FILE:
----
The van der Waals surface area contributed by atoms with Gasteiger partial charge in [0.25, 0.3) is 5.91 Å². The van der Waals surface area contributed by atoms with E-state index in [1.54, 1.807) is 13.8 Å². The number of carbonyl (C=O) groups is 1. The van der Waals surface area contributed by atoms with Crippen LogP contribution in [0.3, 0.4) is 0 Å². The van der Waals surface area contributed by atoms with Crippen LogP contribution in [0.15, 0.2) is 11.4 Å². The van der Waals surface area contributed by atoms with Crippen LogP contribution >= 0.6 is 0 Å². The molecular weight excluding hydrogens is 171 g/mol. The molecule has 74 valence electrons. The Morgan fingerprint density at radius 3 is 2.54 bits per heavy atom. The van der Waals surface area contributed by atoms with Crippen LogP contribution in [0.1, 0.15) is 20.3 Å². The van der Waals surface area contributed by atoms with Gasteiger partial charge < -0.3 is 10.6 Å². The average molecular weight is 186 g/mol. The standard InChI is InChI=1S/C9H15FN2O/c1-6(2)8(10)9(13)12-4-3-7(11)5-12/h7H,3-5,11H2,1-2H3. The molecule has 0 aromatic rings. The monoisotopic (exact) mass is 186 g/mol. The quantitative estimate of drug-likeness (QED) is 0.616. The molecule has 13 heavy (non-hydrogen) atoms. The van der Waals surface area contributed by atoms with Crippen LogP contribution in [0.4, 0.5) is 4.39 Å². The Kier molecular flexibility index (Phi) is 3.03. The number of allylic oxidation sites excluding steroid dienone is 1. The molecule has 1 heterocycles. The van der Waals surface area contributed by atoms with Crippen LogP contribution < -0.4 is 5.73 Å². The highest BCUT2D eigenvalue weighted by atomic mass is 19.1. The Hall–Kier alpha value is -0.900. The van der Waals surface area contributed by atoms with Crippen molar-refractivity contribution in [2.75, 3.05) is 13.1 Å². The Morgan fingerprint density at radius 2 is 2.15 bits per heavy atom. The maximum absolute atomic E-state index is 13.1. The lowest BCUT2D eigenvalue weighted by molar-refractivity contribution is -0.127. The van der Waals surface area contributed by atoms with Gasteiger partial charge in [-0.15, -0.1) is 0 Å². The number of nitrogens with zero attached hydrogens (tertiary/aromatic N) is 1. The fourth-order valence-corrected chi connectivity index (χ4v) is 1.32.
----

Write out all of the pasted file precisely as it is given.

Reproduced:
The van der Waals surface area contributed by atoms with Gasteiger partial charge in [0.25, 0.3) is 5.91 Å². The van der Waals surface area contributed by atoms with E-state index in [1.54, 1.807) is 13.8 Å². The number of carbonyl (C=O) groups is 1. The van der Waals surface area contributed by atoms with Crippen LogP contribution in [0.3, 0.4) is 0 Å². The van der Waals surface area contributed by atoms with Crippen LogP contribution in [0.15, 0.2) is 11.4 Å². The van der Waals surface area contributed by atoms with Crippen LogP contribution >= 0.6 is 0 Å². The molecular weight excluding hydrogens is 171 g/mol. The molecule has 74 valence electrons. The Morgan fingerprint density at radius 3 is 2.54 bits per heavy atom. The van der Waals surface area contributed by atoms with Crippen LogP contribution in [0.1, 0.15) is 20.3 Å². The van der Waals surface area contributed by atoms with Gasteiger partial charge < -0.3 is 10.6 Å². The average molecular weight is 186 g/mol. The standard InChI is InChI=1S/C9H15FN2O/c1-6(2)8(10)9(13)12-4-3-7(11)5-12/h7H,3-5,11H2,1-2H3. The molecule has 0 aromatic rings. The monoisotopic (exact) mass is 186 g/mol. The quantitative estimate of drug-likeness (QED) is 0.616. The molecule has 13 heavy (non-hydrogen) atoms. The van der Waals surface area contributed by atoms with Crippen LogP contribution in [0.4, 0.5) is 4.39 Å². The Kier molecular flexibility index (Phi) is 3.03. The number of allylic oxidation sites excluding steroid dienone is 1. The molecule has 1 heterocycles. The van der Waals surface area contributed by atoms with Crippen LogP contribution < -0.4 is 5.73 Å². The highest BCUT2D eigenvalue weighted by atomic mass is 19.1. The Hall–Kier alpha value is -0.900. The van der Waals surface area contributed by atoms with Crippen molar-refractivity contribution in [2.75, 3.05) is 13.1 Å². The Morgan fingerprint density at radius 2 is 2.15 bits per heavy atom. The maximum absolute atomic E-state index is 13.1. The lowest BCUT2D eigenvalue weighted by molar-refractivity contribution is -0.127. The van der Waals surface area contributed by atoms with Gasteiger partial charge in [-0.15, -0.1) is 0 Å². The number of nitrogens with zero attached hydrogens (tertiary/aromatic N) is 1. The fourth-order valence-corrected chi connectivity index (χ4v) is 1.32.